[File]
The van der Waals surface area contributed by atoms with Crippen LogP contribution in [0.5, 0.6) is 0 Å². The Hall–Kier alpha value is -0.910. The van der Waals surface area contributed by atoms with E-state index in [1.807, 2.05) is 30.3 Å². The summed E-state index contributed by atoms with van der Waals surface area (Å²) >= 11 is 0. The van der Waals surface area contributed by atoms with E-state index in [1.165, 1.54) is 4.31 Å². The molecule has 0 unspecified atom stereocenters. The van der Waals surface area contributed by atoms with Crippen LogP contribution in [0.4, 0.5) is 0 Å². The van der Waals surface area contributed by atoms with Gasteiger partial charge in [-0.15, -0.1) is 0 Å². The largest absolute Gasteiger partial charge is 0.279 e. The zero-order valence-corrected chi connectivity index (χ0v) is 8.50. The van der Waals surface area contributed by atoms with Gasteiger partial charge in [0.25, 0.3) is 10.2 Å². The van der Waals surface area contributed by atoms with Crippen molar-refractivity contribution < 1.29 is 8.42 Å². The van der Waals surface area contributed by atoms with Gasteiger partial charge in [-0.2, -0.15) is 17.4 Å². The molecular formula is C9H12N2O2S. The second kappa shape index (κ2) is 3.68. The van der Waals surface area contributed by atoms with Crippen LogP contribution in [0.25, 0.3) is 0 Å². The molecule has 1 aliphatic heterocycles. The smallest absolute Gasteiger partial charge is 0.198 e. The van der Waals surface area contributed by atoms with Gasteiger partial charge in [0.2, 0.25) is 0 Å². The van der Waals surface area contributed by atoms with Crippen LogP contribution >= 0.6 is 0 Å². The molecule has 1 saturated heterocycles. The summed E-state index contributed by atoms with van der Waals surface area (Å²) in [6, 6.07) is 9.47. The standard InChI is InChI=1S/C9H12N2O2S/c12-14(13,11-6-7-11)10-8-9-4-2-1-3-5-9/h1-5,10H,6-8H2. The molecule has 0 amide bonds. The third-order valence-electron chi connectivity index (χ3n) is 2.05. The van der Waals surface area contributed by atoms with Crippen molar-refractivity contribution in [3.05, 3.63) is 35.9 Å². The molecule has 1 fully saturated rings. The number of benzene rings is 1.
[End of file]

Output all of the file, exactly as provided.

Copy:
The van der Waals surface area contributed by atoms with Crippen LogP contribution in [0.5, 0.6) is 0 Å². The Hall–Kier alpha value is -0.910. The van der Waals surface area contributed by atoms with E-state index in [1.807, 2.05) is 30.3 Å². The summed E-state index contributed by atoms with van der Waals surface area (Å²) >= 11 is 0. The van der Waals surface area contributed by atoms with E-state index in [1.165, 1.54) is 4.31 Å². The molecule has 0 unspecified atom stereocenters. The van der Waals surface area contributed by atoms with Crippen LogP contribution in [0.4, 0.5) is 0 Å². The van der Waals surface area contributed by atoms with Gasteiger partial charge in [-0.15, -0.1) is 0 Å². The largest absolute Gasteiger partial charge is 0.279 e. The zero-order valence-corrected chi connectivity index (χ0v) is 8.50. The van der Waals surface area contributed by atoms with Gasteiger partial charge in [0.25, 0.3) is 10.2 Å². The van der Waals surface area contributed by atoms with Crippen molar-refractivity contribution < 1.29 is 8.42 Å². The van der Waals surface area contributed by atoms with Gasteiger partial charge in [-0.2, -0.15) is 17.4 Å². The molecular formula is C9H12N2O2S. The second kappa shape index (κ2) is 3.68. The van der Waals surface area contributed by atoms with Crippen LogP contribution in [0.25, 0.3) is 0 Å². The molecule has 1 aliphatic heterocycles. The smallest absolute Gasteiger partial charge is 0.198 e. The van der Waals surface area contributed by atoms with Gasteiger partial charge in [0.2, 0.25) is 0 Å². The van der Waals surface area contributed by atoms with Crippen LogP contribution >= 0.6 is 0 Å². The molecule has 1 saturated heterocycles. The summed E-state index contributed by atoms with van der Waals surface area (Å²) in [6, 6.07) is 9.47. The standard InChI is InChI=1S/C9H12N2O2S/c12-14(13,11-6-7-11)10-8-9-4-2-1-3-5-9/h1-5,10H,6-8H2. The molecule has 0 amide bonds. The third-order valence-electron chi connectivity index (χ3n) is 2.05. The van der Waals surface area contributed by atoms with Crippen molar-refractivity contribution in [3.05, 3.63) is 35.9 Å². The molecule has 1 fully saturated rings. The number of benzene rings is 1.